Baby feeding is a highly debated topic these days. Should you use baby led weaning or feed purees?  Is it better to offer fruits or vegetables first?  And when should babies get their fist taste of solids?  But there’s another question that isn’t asked as often:  How many times should you offer your baby a food before deciding they don’t like it?  Maybe this doesn’t seem like a big deal to you, but research would beg to differ.

The Evidence

Studies dating back to the 1980s have been exploring this topic and have consistently found that repeated exposure does, in fact, help increase food acceptance (1).  One study found that after being offered a vegetable 10 times, babies increased the amount they consumed.  The babies also showed an increase in positive nonverbal responses during the feedings, according to their parents.  Nonverbal responses could include things like facial expression and body posture (i.e.leaning in toward the food as opposed to away). The results were consistent for formula-fed and breast-fed infants (2).

Unfortunately, studies have also shown that most caregivers only offer new foods five times or less before deciding an infant doesn’t like it (3, 4).   This statistic isn’t so terrible on it’s own, but when you couple it with the fact that 75% of Americans (including children) don’t eat enough fruits and vegetables, it becomes problematic.  We are not giving babies the chance to accept these nutrient-dense foods.  And we know that increased vegetable intake is associated with all sorts of good things like chronic disease prevention and weight management, to name a few (6).

The Action Plan

What can you do with this information?  If you are a parent of an infant, the follow up is fairly simple.  Offer new foods at least 10 times before determining your child’s preference.  And if you decide your child dislikes a food, it should still be offered.  Never force your child to eat anything, but non-preferred foods can be offered along with favored foods to give your child the opportunity to change his tune.  At the risk of stating the obvious, if you do not routinely offer a particular food, your child will never have the chance to learn to like it.

And if you have an older child, the principle holds true.  Do not remove an item completely from your menu just because your child refuses to eat it.  Keep it on the menu- just offer it along with other foods you know your child likes.  Request that they taste it, but do not coax or plead with them.  And perhaps most importantly, model healthy eating habits yourself.  Try foods that are new to you as well and talk to your children about these experiences.  (“I tried roasted cauliflower for the first time at that restaurant and I really liked how crispy it was!”).  After all, your children are watching!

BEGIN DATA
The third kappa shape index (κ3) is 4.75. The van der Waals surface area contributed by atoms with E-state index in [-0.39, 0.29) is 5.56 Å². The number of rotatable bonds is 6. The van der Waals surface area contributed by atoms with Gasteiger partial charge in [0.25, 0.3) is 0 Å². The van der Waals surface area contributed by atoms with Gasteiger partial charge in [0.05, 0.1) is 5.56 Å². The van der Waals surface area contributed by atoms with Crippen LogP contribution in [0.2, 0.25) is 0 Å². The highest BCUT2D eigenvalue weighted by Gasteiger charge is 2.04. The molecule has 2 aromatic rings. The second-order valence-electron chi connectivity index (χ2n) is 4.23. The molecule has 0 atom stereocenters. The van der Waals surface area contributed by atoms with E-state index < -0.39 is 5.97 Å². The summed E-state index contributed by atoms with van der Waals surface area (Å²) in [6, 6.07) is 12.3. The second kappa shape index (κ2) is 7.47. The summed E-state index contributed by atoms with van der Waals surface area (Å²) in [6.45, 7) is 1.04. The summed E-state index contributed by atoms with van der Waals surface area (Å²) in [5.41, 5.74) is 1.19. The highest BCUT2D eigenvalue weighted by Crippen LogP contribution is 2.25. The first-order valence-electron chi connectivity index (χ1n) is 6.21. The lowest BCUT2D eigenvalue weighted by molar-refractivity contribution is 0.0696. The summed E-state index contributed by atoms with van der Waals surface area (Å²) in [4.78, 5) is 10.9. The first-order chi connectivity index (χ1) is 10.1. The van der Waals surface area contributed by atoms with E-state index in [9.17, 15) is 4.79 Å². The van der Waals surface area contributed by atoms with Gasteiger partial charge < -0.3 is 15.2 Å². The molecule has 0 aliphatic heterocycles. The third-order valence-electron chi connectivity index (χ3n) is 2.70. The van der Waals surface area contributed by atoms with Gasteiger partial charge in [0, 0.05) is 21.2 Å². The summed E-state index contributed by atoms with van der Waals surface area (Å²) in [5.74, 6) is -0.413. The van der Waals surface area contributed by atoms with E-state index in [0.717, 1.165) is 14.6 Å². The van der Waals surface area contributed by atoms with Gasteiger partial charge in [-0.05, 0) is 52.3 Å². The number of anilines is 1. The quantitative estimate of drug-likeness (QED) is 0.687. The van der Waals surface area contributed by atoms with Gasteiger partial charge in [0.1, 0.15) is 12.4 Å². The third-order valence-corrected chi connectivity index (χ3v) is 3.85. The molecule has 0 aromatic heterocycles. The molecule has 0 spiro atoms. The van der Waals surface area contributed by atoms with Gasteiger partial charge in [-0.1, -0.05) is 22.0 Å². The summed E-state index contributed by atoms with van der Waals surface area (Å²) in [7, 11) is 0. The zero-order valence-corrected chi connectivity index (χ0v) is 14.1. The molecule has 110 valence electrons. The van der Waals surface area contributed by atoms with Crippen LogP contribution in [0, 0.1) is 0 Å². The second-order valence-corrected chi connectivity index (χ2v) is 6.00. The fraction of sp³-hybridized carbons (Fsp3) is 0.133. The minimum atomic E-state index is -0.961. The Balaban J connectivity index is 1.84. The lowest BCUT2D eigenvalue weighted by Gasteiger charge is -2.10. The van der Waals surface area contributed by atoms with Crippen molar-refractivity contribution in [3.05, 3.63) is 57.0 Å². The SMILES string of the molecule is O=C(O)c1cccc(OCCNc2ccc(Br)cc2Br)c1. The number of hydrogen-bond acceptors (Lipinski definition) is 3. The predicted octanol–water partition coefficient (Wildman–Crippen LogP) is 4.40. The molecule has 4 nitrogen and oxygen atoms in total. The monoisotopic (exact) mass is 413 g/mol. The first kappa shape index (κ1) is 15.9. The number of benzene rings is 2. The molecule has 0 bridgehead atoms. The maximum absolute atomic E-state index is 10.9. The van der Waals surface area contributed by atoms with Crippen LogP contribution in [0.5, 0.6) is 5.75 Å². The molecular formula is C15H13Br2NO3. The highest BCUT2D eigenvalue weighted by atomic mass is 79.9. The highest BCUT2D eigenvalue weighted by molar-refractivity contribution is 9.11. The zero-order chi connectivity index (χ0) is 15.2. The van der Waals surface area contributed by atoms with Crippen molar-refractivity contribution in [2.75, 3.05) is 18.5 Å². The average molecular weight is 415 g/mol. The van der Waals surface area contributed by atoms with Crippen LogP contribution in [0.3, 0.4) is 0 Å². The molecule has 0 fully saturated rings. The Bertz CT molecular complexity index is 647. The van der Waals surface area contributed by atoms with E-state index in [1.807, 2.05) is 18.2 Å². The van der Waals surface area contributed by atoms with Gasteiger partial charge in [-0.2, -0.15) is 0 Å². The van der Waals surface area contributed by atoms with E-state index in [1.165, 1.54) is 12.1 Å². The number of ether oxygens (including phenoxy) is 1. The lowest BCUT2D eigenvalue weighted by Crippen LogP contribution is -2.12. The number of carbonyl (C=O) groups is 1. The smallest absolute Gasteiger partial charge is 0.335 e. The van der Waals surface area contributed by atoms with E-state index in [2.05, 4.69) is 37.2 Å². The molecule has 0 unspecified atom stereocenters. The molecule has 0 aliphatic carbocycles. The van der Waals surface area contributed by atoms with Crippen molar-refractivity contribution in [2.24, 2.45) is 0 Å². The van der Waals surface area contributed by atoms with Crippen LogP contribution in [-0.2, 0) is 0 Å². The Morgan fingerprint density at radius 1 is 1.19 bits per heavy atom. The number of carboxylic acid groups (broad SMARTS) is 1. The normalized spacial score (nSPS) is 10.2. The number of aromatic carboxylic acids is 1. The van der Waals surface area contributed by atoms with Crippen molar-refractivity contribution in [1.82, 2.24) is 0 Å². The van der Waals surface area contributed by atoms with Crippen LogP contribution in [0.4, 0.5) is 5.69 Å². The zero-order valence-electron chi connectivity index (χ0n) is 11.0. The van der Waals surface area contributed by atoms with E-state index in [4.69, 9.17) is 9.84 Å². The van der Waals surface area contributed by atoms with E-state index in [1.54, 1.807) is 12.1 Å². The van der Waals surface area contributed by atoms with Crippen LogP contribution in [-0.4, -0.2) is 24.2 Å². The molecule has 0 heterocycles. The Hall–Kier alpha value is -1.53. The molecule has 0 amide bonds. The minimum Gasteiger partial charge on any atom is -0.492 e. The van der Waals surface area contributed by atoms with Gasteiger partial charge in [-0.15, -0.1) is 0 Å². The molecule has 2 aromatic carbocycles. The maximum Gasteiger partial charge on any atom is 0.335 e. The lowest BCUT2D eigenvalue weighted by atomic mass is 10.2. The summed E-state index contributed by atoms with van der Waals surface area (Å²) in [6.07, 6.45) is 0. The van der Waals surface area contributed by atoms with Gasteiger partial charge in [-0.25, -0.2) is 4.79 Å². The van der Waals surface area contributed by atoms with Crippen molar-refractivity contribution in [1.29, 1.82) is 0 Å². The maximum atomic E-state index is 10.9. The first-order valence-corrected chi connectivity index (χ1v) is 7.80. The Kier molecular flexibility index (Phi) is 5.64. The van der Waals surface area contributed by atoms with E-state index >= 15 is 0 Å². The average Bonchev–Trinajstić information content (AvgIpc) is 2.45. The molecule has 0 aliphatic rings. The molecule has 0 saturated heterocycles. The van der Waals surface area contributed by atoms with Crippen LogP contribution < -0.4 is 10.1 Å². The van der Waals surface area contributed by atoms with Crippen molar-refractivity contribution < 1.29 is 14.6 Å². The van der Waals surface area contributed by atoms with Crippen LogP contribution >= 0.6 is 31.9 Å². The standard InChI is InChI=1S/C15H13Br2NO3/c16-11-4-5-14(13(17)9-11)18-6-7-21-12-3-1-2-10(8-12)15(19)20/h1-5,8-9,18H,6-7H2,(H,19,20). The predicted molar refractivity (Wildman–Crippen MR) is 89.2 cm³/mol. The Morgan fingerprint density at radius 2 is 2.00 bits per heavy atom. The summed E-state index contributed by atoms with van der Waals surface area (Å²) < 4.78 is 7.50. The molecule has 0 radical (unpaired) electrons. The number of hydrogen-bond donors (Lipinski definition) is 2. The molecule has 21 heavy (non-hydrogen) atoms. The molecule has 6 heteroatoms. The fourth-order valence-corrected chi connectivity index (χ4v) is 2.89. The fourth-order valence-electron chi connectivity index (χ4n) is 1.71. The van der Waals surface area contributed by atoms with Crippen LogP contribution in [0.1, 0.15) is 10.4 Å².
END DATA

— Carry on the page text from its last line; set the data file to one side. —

1. Birch, L.L.; McPhee, L.; Shoba, B.C.; Pirok, E.; Steinberg, L. What kind of exposure reduces children’s food neophobia? Looking vs. tasting. Appetite 1987, 9, 171–178.
  2. Sullivan, S.A.; Birch, L.L. Infant dietary experience and acceptance of solid foods. Pediatrics 1994, 93, 271–277.
  3. Carruth, B.R.; Ziegler, P.J.; Gordon, A.; Barr, S.I. Prevalence of picky eaters among infants and toddlers and their caregivers’ decisions about offering a new food. J Am Diet Assoc.2004, 104, S57–S64.
  4. Maier, A.; Chabanet, C.; Schaal, B.; Leathwood, P.; Issanchou, S. Food-related sensory experience from birth through weaning: Contrasted patterns in two nearby European regions. Appetite 2007, 49, 429–440.
  6. Boeing, H; Bechthold, A; Bub, A; Ellinger, S; Haller, D; Kroke, A; Leschik-Bonnet, E; Muller, M; Oberritter, H; Schulze, M; Stehle, P; Watzl, B.  Critical Review: Vegetables and Fruit in the Prevention of Chronic Diseases.Eur J Nutr. 2012 Sep; 51(6): 637–663.

About Author:

Annie Burdine is a Registered Dietitian, Certified Specialist in Pediatric Nutrition, and Licensed Dietitian/Nutritionist. She has worked with pediatric populations for over a decade in the Lehigh Valley.

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